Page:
Fitba? It's no contest

7th July 2006 at 01:00
On Sunday the final ball will be kicked, the viewers can return to Corrie and the Tartan Army can look forward to visiting South Africa in 2010 - if Trinidad and Tobago qualify again.

But one World Cup is already over, played by primary schools from North Lanarkshire. The schools wore, as near as possible, the strips of their designated country. Mexico went one better - they all sported large moustaches.

One of my school's teams was South Korea. They turned out looking suspiciously like Hamilton Accies (many thanks to Heather's dad, who runs a local team in Hamilton, called, I assume, South Korea). No one won the cup.

I'll rephrase that. Everyone won. No one lost. There was no cup. It was a football festival.

Dozens of teams were involved, playing seven-a-side. Games last about 10 minutes, a hooter sounds, and the teams move on. Start again. "Oh no," I hear the diehards cry. "It's that political correctness gone mad, i'nt it? No trophies, no medals. Taking the weans out of competition - they'll never learn to play fitba."

Here's a phrase for the die-hards. You can take the weans out of the competition, you can't take the competition out of the weans.

What it does, thankfully, is take most of the parents out of the equation.

That's the parents who proffer advice from the touchline, useful advice, too, that they've obviously learned from listening to John Motson's commentaries. It's known as bollocks.

I've heard some bollocks in my time, which is about 25 years of helping look after my local primary school football team. I say "look after", but not coach. Coaching's for the experts. I let them play, and proffer advice - not bollocks.

As well as a dearth of bawling parents at our mini World Cup, there was also an absence of one country's strips. Scotland. We could take the easy way out and simply blame Italy. Well, the Italians laid the template for fast-food outlets, tempting our children into obesity and. . . No, only joking. We could just blame Italy for beating us in the qualifying stages.

Or we could blame the Premier League. Two games played at the start of the season, the team has lost both. Relegation is staring us in the face. Can't afford to play youngsters. Must bring in some seasoned pros from Monrovia.

Blame the Old Firm. Once the backbone, arms, legs and heart of the Scottish team. Now the backbone etc of Poland, Croatia, Tunisia, Trinidad and Tobago. . .

Blame all the clubs. They were years behind other teams in Europe in following the likes of Ajax with youth academies, teaching small-sided games.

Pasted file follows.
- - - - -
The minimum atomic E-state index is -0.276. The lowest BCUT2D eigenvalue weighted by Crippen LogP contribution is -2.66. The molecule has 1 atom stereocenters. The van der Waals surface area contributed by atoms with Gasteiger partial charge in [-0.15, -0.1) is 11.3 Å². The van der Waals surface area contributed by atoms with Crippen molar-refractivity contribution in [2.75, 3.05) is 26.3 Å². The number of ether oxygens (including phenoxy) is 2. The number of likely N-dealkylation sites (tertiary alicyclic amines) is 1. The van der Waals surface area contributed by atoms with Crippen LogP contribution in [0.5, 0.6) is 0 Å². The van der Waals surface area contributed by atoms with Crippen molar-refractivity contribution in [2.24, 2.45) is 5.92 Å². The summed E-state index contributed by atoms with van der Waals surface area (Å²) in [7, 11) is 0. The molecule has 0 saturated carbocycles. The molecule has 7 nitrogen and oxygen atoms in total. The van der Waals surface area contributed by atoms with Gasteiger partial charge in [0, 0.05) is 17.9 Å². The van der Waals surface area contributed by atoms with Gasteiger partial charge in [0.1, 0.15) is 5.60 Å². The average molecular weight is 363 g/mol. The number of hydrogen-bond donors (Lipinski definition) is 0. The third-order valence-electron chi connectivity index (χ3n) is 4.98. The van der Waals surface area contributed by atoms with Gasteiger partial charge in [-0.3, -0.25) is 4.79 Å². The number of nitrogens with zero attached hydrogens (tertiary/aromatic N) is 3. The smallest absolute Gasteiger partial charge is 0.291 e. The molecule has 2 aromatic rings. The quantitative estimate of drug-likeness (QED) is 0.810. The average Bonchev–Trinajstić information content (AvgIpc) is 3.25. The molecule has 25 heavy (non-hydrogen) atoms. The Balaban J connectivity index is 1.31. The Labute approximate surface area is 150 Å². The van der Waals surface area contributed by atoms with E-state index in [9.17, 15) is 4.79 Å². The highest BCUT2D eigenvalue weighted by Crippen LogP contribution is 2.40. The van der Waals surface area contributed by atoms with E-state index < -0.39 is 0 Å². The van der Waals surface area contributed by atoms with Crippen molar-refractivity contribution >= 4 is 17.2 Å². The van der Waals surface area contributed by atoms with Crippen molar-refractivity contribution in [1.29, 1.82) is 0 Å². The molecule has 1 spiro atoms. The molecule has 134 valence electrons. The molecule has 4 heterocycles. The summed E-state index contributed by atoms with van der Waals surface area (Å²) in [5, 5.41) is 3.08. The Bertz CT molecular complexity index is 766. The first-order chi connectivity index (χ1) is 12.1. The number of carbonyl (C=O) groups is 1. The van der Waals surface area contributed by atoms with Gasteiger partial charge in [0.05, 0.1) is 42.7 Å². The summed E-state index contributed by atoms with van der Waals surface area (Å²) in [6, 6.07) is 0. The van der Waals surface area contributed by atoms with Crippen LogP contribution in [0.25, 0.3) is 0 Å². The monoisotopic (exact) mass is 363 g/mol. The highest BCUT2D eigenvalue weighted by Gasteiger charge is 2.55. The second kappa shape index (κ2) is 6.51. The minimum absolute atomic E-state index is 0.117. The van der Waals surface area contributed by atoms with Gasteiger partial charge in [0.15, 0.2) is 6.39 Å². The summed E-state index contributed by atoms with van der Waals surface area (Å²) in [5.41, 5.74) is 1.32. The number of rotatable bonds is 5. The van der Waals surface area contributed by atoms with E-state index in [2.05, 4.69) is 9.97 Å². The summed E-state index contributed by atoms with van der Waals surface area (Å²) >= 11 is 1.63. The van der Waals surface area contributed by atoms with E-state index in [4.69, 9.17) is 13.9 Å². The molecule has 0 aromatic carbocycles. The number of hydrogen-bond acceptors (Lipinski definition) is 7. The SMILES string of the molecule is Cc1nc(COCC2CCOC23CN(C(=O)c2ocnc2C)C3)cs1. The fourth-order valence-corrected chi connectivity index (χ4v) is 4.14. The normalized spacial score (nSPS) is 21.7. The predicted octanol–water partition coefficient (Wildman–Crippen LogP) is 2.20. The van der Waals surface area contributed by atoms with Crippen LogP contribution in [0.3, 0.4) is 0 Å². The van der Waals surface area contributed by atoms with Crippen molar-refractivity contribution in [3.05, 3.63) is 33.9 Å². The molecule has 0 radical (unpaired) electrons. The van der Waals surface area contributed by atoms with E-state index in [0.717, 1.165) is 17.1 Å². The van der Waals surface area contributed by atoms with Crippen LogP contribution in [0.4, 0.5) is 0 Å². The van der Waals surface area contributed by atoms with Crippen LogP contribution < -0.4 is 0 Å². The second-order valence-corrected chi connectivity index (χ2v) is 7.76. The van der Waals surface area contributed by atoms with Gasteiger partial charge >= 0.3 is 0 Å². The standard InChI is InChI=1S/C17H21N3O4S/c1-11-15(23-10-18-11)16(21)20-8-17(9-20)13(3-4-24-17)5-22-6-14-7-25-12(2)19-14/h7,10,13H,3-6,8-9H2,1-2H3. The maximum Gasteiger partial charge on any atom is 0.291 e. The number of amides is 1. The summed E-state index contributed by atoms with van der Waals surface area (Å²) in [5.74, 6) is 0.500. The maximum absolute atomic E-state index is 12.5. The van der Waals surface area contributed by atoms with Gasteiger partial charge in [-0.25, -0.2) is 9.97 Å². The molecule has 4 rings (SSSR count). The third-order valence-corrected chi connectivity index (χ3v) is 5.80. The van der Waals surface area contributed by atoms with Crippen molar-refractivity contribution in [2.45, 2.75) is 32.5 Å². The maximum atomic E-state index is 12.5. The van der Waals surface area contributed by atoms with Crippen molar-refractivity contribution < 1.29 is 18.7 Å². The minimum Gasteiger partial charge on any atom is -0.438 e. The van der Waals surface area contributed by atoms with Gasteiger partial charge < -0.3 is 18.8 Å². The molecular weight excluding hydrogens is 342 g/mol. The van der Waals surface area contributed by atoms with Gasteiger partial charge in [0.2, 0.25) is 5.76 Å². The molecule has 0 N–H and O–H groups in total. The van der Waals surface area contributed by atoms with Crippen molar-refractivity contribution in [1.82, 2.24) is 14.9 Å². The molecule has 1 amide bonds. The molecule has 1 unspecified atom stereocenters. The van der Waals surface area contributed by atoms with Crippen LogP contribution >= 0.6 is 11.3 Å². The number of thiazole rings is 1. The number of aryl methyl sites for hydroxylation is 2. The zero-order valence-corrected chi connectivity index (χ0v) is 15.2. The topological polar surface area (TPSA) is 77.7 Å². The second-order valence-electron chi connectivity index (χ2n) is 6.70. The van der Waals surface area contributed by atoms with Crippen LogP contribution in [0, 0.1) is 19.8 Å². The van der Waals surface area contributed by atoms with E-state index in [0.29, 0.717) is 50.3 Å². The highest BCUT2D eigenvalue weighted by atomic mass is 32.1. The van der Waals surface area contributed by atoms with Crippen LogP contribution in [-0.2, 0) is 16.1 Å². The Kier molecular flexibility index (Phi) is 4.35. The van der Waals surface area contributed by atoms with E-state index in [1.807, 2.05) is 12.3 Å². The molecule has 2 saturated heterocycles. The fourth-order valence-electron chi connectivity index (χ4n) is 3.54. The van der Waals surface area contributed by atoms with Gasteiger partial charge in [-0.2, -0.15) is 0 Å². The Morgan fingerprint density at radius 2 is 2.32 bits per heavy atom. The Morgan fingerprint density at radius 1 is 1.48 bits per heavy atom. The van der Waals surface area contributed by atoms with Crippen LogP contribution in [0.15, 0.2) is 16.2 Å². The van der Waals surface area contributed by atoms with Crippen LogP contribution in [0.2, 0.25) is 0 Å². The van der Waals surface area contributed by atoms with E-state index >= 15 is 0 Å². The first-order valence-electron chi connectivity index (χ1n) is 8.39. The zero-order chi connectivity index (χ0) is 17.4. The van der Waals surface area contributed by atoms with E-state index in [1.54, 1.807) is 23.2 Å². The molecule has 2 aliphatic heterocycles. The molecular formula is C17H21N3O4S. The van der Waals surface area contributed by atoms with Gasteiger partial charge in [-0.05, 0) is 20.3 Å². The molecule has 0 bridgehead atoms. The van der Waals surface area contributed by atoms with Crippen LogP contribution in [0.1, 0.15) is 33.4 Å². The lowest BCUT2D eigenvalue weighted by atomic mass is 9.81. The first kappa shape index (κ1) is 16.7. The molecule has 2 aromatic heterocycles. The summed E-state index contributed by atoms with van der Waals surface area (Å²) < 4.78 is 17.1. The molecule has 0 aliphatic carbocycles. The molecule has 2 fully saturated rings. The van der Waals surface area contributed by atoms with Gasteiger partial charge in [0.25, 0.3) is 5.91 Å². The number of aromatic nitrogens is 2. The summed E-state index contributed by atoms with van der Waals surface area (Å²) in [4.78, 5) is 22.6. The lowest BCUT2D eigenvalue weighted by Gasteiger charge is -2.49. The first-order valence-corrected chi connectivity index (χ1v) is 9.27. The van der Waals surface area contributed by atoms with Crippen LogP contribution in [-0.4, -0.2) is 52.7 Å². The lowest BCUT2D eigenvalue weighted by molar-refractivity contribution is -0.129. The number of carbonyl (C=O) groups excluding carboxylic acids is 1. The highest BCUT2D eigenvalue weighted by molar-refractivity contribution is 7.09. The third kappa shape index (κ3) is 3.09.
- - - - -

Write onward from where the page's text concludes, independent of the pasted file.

Blame the SFA. See above.

And, of course, blame the teachers. Everything else is their fault: illiterate students at yooni, chewing-gum on the streets, the cult of Noel Edmonds. The famous teachers' action, and then the introduction of planned activity time, is often cited as the loss to football of many talented children.

There is no doubt it was a huge factor. The gap was filled by boys' clubs.

The more successful they were, the more they attracted the kids. And you could tell they were successful. Local papers carried pictures of the teams, surrounded - or even hidden - by trophies as big as the children themselves. My trophy is bigger than yours: therefore I am a better coach.

The spots on the page, dear reader, are my tears, falling like the Scotland team's position in the world rankings.

The same "coaches" were also giving of their services to local primary school teams, bringing the same ethos of winning above all else. It produced constant volleys of advice (abuse) from the touchlines: "Don't play fitba in yer ain half (what, they should play peever?)", "punt it"

(now we're at Oxbridge), "out, out, out" (a flipping Maggie Thatcher rally).

I spoke to my rival coaches. Look, what's the point of your players running up to the halfway line to spring an offside trap? You're producing sprinters who can't even trap a ball. I got stared at as if I'd said I was supporting England in the World Cup.

I made the point it was during school hours, and you're bawling at the kids. Would you run into the classroom shouting: "Never mind basic sums, do astrophysics"? I got stared at as if I'd said I'd also supported England in 1966.

But do not despair. The tide is turning. At last, small seven-a-side festivals abound, where touch and skill are the thing. The fruits of this, and the new enlightened approach of the clubs, are appearing. Talents such as Maloney, Burke, Riordan, Smith et al are blossoming. Scotland is in the European under-19 Finals.

I must check if my passport is valid until 2010.

Mark Bratchpiece

Mark Bratchpiece briefly taught maths, reached the heady heights of Airdrie reserves (once), survived years of Lanarkshire junior football, and is now a stand-up comic.

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